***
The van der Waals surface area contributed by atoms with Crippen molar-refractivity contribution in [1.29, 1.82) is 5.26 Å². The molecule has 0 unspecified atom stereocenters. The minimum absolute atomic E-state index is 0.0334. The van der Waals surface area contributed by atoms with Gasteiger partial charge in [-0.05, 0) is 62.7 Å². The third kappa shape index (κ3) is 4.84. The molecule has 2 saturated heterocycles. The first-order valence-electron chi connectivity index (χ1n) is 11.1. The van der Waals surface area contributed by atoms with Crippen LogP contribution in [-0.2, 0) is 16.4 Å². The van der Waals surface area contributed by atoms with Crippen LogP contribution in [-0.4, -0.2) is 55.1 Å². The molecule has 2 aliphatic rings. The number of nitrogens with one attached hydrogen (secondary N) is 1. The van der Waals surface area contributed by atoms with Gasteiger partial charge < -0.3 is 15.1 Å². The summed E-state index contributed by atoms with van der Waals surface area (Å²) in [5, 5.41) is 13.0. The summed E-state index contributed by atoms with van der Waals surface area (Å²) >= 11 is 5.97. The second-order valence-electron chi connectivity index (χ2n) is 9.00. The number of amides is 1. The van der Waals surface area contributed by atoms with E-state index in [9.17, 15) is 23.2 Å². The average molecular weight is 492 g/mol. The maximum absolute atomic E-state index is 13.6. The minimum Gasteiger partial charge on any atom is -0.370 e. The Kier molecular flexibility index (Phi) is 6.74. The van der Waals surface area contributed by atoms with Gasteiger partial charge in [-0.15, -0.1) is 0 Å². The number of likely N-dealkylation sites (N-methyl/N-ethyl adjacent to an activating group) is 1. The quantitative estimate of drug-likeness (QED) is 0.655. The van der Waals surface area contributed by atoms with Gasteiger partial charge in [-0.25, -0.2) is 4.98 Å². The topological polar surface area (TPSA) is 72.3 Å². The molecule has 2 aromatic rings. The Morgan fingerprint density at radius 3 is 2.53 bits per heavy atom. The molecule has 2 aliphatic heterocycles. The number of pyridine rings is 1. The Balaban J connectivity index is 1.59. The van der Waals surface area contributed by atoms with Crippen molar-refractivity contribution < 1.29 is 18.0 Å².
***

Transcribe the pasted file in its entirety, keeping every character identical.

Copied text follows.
The van der Waals surface area contributed by atoms with Crippen molar-refractivity contribution in [1.29, 1.82) is 5.26 Å². The molecule has 0 unspecified atom stereocenters. The minimum absolute atomic E-state index is 0.0334. The van der Waals surface area contributed by atoms with Gasteiger partial charge in [-0.05, 0) is 62.7 Å². The third kappa shape index (κ3) is 4.84. The molecule has 2 saturated heterocycles. The first-order valence-electron chi connectivity index (χ1n) is 11.1. The van der Waals surface area contributed by atoms with Crippen LogP contribution in [-0.2, 0) is 16.4 Å². The van der Waals surface area contributed by atoms with Crippen LogP contribution in [-0.4, -0.2) is 55.1 Å². The molecule has 2 aliphatic rings. The number of nitrogens with one attached hydrogen (secondary N) is 1. The van der Waals surface area contributed by atoms with Gasteiger partial charge < -0.3 is 15.1 Å². The summed E-state index contributed by atoms with van der Waals surface area (Å²) in [5, 5.41) is 13.0. The summed E-state index contributed by atoms with van der Waals surface area (Å²) >= 11 is 5.97. The second-order valence-electron chi connectivity index (χ2n) is 9.00. The number of amides is 1. The van der Waals surface area contributed by atoms with E-state index in [9.17, 15) is 23.2 Å². The average molecular weight is 492 g/mol. The maximum absolute atomic E-state index is 13.6. The minimum Gasteiger partial charge on any atom is -0.370 e. The Kier molecular flexibility index (Phi) is 6.74. The van der Waals surface area contributed by atoms with Gasteiger partial charge in [-0.15, -0.1) is 0 Å². The number of likely N-dealkylation sites (N-methyl/N-ethyl adjacent to an activating group) is 1. The quantitative estimate of drug-likeness (QED) is 0.655. The van der Waals surface area contributed by atoms with Gasteiger partial charge in [-0.25, -0.2) is 4.98 Å². The topological polar surface area (TPSA) is 72.3 Å². The molecule has 2 aromatic rings. The Morgan fingerprint density at radius 3 is 2.53 bits per heavy atom. The molecule has 2 aliphatic heterocycles. The number of pyridine rings is 1. The Balaban J connectivity index is 1.59. The van der Waals surface area contributed by atoms with Crippen molar-refractivity contribution < 1.29 is 18.0 Å².